Nova Scotia has confirmed to Global News that it will receive 1,950 doses of the first batch of Pfizer’s coronavirus vaccine next week.
The province says that in order to be prepared for when the vaccine does arrive, it will be participating in a dry run this week with the federal government, Dalhousie University and Pfizer.
The exercise will test shipping, delivery, tracking and storage but not include any doses of the actual vaccine.
Marla MacInnis, a spokesperson for the health department, says that the initial test run of doses is scheduled to arrive next week.
There’s still lots of details to be worked out, MacInnis said, and in the meantime the province is encouraging residents to continue to follow public health guidelines.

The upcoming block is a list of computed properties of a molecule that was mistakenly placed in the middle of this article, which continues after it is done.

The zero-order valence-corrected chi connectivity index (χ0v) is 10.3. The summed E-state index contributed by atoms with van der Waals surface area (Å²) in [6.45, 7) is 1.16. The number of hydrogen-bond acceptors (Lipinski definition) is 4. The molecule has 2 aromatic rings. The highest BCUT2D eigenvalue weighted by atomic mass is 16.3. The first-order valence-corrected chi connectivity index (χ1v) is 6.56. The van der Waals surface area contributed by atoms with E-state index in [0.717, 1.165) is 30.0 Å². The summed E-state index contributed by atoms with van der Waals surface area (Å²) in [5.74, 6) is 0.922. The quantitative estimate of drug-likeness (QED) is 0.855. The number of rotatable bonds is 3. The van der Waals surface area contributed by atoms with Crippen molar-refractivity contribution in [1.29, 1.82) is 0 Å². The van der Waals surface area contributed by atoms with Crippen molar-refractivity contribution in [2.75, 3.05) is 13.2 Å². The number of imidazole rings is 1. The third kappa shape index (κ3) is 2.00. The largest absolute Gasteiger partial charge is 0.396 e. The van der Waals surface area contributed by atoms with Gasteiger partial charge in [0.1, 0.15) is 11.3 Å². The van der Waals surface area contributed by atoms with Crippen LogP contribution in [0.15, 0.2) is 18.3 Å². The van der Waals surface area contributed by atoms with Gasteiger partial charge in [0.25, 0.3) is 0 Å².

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That includes wearing a mask, maintaining two metres of physical distance, proper hand hygiene and adhering to gathering limits.
Last week, chief medical officer of health Dr. Robert Strang said that so far, Nova Scotia has one ultralow-temperature freezer to store the vaccine at the tertiary care teaching hospital complex in Halifax.
Strang said the freezer has been validated and cleared and is ready to accept the initial shipment of vaccine from the federal government.
He said the province was also getting another through Ottawa that will operate out of a central depot for vaccines at the public health office in Halifax.
Premier Stephen McNeil also said that the province had identified other freezers in the private sector and was in the process of procuring them.
With files from The Canadian Press
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